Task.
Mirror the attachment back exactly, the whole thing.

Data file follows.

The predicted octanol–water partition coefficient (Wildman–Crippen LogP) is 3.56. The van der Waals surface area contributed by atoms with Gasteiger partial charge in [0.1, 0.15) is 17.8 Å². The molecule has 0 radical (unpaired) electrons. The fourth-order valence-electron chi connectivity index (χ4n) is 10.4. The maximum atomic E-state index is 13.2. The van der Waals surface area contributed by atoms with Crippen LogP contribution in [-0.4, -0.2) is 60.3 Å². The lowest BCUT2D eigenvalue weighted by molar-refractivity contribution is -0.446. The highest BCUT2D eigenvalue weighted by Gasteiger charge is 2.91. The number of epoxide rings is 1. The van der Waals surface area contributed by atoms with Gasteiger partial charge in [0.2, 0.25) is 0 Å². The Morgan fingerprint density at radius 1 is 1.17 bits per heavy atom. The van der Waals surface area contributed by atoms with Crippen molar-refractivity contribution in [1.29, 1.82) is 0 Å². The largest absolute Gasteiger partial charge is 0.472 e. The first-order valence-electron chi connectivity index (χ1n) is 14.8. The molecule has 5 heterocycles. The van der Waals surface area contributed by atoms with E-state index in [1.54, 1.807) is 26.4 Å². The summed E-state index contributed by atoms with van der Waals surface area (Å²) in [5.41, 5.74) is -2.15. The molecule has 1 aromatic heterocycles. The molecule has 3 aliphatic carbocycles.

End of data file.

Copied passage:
The predicted octanol–water partition coefficient (Wildman–Crippen LogP) is 3.56. The van der Waals surface area contributed by atoms with Gasteiger partial charge in [0.1, 0.15) is 17.8 Å². The molecule has 0 radical (unpaired) electrons. The fourth-order valence-electron chi connectivity index (χ4n) is 10.4. The maximum atomic E-state index is 13.2. The van der Waals surface area contributed by atoms with Crippen LogP contribution in [-0.4, -0.2) is 60.3 Å². The lowest BCUT2D eigenvalue weighted by molar-refractivity contribution is -0.446. The highest BCUT2D eigenvalue weighted by Gasteiger charge is 2.91. The number of epoxide rings is 1. The van der Waals surface area contributed by atoms with Gasteiger partial charge in [0.2, 0.25) is 0 Å². The Morgan fingerprint density at radius 1 is 1.17 bits per heavy atom. The van der Waals surface area contributed by atoms with Crippen molar-refractivity contribution in [1.29, 1.82) is 0 Å². The largest absolute Gasteiger partial charge is 0.472 e. The first-order valence-electron chi connectivity index (χ1n) is 14.8. The molecule has 5 heterocycles. The van der Waals surface area contributed by atoms with E-state index in [1.54, 1.807) is 26.4 Å². The summed E-state index contributed by atoms with van der Waals surface area (Å²) in [5.41, 5.74) is -2.15. The molecule has 1 aromatic heterocycles. The molecule has 3 aliphatic carbocycles.